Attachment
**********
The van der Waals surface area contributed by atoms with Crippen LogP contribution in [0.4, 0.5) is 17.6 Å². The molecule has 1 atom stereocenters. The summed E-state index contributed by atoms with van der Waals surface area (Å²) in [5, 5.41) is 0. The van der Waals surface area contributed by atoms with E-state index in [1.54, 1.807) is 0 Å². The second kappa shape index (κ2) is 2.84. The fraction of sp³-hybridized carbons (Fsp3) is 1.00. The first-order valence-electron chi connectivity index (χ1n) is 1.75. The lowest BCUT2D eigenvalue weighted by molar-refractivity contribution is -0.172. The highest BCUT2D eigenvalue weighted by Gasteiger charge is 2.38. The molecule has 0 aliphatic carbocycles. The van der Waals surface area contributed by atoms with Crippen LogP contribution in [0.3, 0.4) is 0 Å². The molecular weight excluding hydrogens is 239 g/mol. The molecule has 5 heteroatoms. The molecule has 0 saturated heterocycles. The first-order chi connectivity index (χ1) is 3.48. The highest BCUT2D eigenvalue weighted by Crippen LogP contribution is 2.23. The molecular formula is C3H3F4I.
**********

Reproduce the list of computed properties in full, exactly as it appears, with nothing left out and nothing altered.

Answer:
The van der Waals surface area contributed by atoms with Crippen LogP contribution in [0.4, 0.5) is 17.6 Å². The molecule has 1 atom stereocenters. The summed E-state index contributed by atoms with van der Waals surface area (Å²) in [5, 5.41) is 0. The van der Waals surface area contributed by atoms with E-state index in [1.54, 1.807) is 0 Å². The second kappa shape index (κ2) is 2.84. The fraction of sp³-hybridized carbons (Fsp3) is 1.00. The first-order valence-electron chi connectivity index (χ1n) is 1.75. The lowest BCUT2D eigenvalue weighted by molar-refractivity contribution is -0.172. The highest BCUT2D eigenvalue weighted by Gasteiger charge is 2.38. The molecule has 0 aliphatic carbocycles. The van der Waals surface area contributed by atoms with Crippen LogP contribution in [0.3, 0.4) is 0 Å². The molecular weight excluding hydrogens is 239 g/mol. The molecule has 5 heteroatoms. The molecule has 0 saturated heterocycles. The first-order chi connectivity index (χ1) is 3.48. The highest BCUT2D eigenvalue weighted by Crippen LogP contribution is 2.23. The molecular formula is C3H3F4I.